Yates says she warned White House that Flynn could be blackmailed

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Realm/World
  • Author: Devlin Barrett, Sari Horwitz, The Washington Position
  • Updated: 27 minutes ago
  • Published 4 hours ago

Former Deputy Attorney Accustomed Sally Yates comments on two meetings she held with the White As a gift counsel’s office, while testifying before a Senate Judiciary Panel hearing on Russian interference in the 2016 U.S. election, May 8, 2017. REUTERS/Jim Bourg

WASHINGTON – Ci-devant acting attorney general Sally Yates said Monday she put someone on noticed the top lawyer in the White House that then-National Security Adviser Michael Flynn could be coerced by Russia, and gave the White House a private warning “so that they could extract action.”

Testifying for the first time about her discussions in January with Trump authority officials, Yates gave her first public accounting of a conversation with Unsullied House counsel Donald McGahn that ultimately led to Flynn’s feverishness.

“We began our meeting telling him that there had been press accounts of utterances from the Vice President (Mike Pence) and others that allied to conduct that Gen. Flynn had been involved in that we knew not to be the actuality,” said Yates. “The vice president was knowingly making false annunciations to the American public, and Gen. Flynn was compromised by the Russians.”

Though Yates would not converse about classified details of the Flynn matter, other people familiar with the theme said the issue she raised to McGahn were conversations between Flynn and Russian delegate Sergey Kislyak, in which the two discussed easing U.S. sanctions against Russia.

“The beginning thing we did was to explain to Mr. McGahn and say the underlying conduct that Gen. Flynn had plighted in was problematic in and of itself,” she said.

But the larger issue, she added, was the Justice Domain concern that the Russians could try to use the information to manipulate Flynn.

The Russians “promising had proof of this information and that created a compromise situation-a setting where the national security adviser could be blackmailed by the Russians,” Yates mentioned. “Finally we told them we were giving them all of this gen so that they could take action.”

Yates spoke up front a Senate judiciary subcommittee on Russian interference in the 2016 presidential race meeting.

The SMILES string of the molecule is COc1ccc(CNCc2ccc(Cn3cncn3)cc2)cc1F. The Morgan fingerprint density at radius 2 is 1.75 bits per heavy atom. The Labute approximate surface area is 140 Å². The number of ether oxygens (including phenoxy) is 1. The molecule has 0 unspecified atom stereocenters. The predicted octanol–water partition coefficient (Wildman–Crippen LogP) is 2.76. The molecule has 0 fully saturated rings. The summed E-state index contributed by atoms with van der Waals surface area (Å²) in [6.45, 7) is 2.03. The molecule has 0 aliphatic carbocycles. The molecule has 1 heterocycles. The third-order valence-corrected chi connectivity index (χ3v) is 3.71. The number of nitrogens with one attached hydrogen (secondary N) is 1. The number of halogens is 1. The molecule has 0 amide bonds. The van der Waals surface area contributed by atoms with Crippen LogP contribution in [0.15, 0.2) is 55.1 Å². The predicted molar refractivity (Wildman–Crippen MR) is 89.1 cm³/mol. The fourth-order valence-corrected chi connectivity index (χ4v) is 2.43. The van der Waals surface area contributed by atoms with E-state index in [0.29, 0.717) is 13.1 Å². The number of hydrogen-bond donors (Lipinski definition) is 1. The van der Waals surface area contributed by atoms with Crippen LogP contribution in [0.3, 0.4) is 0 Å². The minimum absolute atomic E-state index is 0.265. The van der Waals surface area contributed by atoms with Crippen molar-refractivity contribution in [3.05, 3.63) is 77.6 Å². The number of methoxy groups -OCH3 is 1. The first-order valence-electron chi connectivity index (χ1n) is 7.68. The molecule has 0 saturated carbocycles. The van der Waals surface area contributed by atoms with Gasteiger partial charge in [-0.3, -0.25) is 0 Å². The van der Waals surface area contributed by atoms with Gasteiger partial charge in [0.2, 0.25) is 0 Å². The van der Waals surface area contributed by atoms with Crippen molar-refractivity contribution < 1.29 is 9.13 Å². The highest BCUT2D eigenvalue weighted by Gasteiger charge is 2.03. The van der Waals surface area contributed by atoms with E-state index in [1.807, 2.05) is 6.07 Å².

She said foreign interference in U.S. elections poses “a serious threat to all Americans,” as she started testifying at a packed hearing about her warning to the White House all over Flynn.

National security adviser Michael Flynn in Washington, February 1, 2017. REUTERS/Carlos Barria/File

National security adviser Michael Flynn in Washington, February 1, 2017. REUTERS/Carlos Barria/March

At the outset of her much-anticipated testimony, Yates promised to “be as fulsome and as comprehensive as realizable” while noting that there were classified issues she cannot converse about, and legal issues that prevent her from testifying about other arguments.

“The efforts by a foreign adversary to interfere with and undermine our democratic makes – and those of our allies – pose a serious threat to all Americans,” Yates communicated in her prepared remarks before questioning from lawmakers on the Senate Judiciary subcommittee.

Yates was the attorney everyday for only 10 days – an Obama administration holdover whose task was to quietly manage the Justice Department until the Trump administration could hastily replace her. Instead, her brief time in the job has fueled months of fierce partisan debate about the White House and Russia.

Yates began swearing before a Senate subcommittee that plans to grill her about confabulations she had with the White House – testimony that was delayed for more than a month after a earlier scheduled appearance before a House committee was canceled amid a licit dispute over whether she would even be allowed to discuss the dominate.

Lawmakers have long wanted to question Yates about her palaver in January with Flynn. People familiar with that parley say she went to the White House days after the inauguration to tell officials that disclosures made by Pence and others about Flynn’s discussions with Kislyak were improper, and to warn them that those contradictions could expose Flynn or others to latent manipulation by the Russians.

On Monday morning, President Donald Trump abducted aim at Yates in a possible attempt to divert the focus of her testimony by urging the subcommittee to Lothario questions over alleged classified leaks.

“Ask Sally Yates, secondary to oath, if she knows how classified information got into the newspapers soon after she explicated it to W.H. Council,” wrote Trump in a Twitter post early Monday, ostensibly misspelling the word counsel. He later retweeted the message with the term spelled correctly.

But Trump offered no further details about his suspicion that Yates had knowledge of who may have leaked classified information to gentlemen.

Former Director of National Intelligence James Clapper (L) and former Deputy Attorney General Sally Yates testify before a Senate Judiciary Committee hearing on Russian interference in the 2016 U.S. election, May 8, 2017. REUTERS/Jim Bourg